– Seeks more placement opportunities for intern pharmacists
Former governor of Rivers State, Celestine Omehia, has called on the leadership of the Pharmaceutical Society of Nigeria (PSN) to actively engage the government towards ensuring that pharmacists are employed in every government-owned medical and health facility across the country.
Omehia, who is the founding partner, Celestine Omehia & Associates, made the call at the Award/Dinner Night of the 94th Annual Conference of the PSN, held late last year in Port Harcourt, Rivers State. He was the chairman of the occasion.
The former governor also emphasised the need for more placement opportunities for pharmacy interns, saying there would be a lacuna of experience and shortage of manpower if the younger pharmacists cannot get places to do their internship, while the older pharmacists are retiring.
He said: “I am a lawyer. Many lawyers were stranded – without employment. So, the Nigerian Bar Association (NBA) thought it necessary for the governments to expand their horizon, such that lawyers could be compulsorily employed in different segments of government establishments. At the end, every judge was made to have a lawyer that would be advising him or her and to write reports. Every magistrate now employs the services of a lawyer. Every government parastatal has lawyers as advisers and other important key roles, and I can go on and on.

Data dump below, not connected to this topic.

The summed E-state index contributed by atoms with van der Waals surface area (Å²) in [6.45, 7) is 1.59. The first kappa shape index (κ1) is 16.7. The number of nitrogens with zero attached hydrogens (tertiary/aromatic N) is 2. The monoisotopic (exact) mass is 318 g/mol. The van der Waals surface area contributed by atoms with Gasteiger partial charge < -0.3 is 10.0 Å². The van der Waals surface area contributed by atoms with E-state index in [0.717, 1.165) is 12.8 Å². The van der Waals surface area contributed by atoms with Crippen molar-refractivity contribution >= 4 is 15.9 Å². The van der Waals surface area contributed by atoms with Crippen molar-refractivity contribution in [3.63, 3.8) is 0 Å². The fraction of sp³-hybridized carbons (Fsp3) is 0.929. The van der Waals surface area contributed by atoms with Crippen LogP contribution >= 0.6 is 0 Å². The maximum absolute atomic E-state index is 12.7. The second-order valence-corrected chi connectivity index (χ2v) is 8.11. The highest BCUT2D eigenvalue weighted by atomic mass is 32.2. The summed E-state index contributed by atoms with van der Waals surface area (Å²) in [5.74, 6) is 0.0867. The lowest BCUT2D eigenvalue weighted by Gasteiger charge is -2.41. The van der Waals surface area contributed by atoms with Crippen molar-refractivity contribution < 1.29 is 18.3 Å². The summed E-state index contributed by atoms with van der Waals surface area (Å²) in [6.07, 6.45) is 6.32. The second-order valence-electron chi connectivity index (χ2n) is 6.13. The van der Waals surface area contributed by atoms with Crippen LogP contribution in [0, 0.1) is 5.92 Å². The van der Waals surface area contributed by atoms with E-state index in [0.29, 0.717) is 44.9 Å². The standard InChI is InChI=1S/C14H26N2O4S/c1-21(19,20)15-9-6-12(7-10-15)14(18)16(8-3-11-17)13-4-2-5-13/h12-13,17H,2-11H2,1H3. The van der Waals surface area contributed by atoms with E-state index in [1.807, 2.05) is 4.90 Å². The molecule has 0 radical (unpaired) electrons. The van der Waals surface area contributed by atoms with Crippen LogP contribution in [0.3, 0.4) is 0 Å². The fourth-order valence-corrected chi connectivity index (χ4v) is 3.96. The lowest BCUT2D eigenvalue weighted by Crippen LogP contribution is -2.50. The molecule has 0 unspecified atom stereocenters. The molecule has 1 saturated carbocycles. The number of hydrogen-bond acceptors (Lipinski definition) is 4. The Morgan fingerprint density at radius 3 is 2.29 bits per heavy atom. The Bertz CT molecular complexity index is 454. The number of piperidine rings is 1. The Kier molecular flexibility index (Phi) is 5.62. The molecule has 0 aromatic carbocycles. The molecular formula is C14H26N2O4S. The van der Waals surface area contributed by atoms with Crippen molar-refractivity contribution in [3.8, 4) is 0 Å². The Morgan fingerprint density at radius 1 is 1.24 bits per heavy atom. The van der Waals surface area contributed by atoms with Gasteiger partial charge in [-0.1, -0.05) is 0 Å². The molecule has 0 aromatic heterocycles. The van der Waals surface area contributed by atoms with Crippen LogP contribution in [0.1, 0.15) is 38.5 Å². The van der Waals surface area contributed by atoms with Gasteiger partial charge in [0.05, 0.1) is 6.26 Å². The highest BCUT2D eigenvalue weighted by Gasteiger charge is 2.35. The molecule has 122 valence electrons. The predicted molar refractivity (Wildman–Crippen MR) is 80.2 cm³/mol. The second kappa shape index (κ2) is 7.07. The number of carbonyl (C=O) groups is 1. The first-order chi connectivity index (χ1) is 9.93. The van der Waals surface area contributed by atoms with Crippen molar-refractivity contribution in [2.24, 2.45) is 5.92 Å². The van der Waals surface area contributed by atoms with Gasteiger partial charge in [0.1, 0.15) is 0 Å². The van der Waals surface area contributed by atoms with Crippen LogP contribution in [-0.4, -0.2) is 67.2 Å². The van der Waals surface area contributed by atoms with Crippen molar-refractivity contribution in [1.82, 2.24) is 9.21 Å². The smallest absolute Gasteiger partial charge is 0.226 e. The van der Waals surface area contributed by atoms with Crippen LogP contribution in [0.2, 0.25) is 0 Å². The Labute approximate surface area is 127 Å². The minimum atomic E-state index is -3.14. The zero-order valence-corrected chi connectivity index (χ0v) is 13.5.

“This kind of gesture is also needed for pharmacists. All government medical establishments should be made to have pharmacists with them. Today, there are many hospitals with very few pharmacists. This is not supposed to be so. Pharmacists are supposed to be in different arms of every hospital – to advise patients, to advise doctors, and to handle every affair of drugs. It is the duty of the PSN to force it down the throat of government to get this done as soon as possible.”
Continuing, Omehia said: “I also know – because I have handled this issue personally before – that sometimes, it is difficult to do internship. Most pharmacists, most of the time, find it difficult to find a place to do their pre-qualifications examinations or whatever it is. The problem with this is that, if pharmacy graduates cannot find a place for their internship, there will be a lacuna and the lacuna is that the current practitioners will not have good successors.
“It is therefore the duty of the PSN to make a move to ensure that the governments relax their policies on interns taken and expand their horizon, so that as many young pharmacists as possible can be taken as interns, as quickly as possible.
“Things can’t continue the way they are now; there must be a change. The new president of PSN and his executive members should work on this issue.”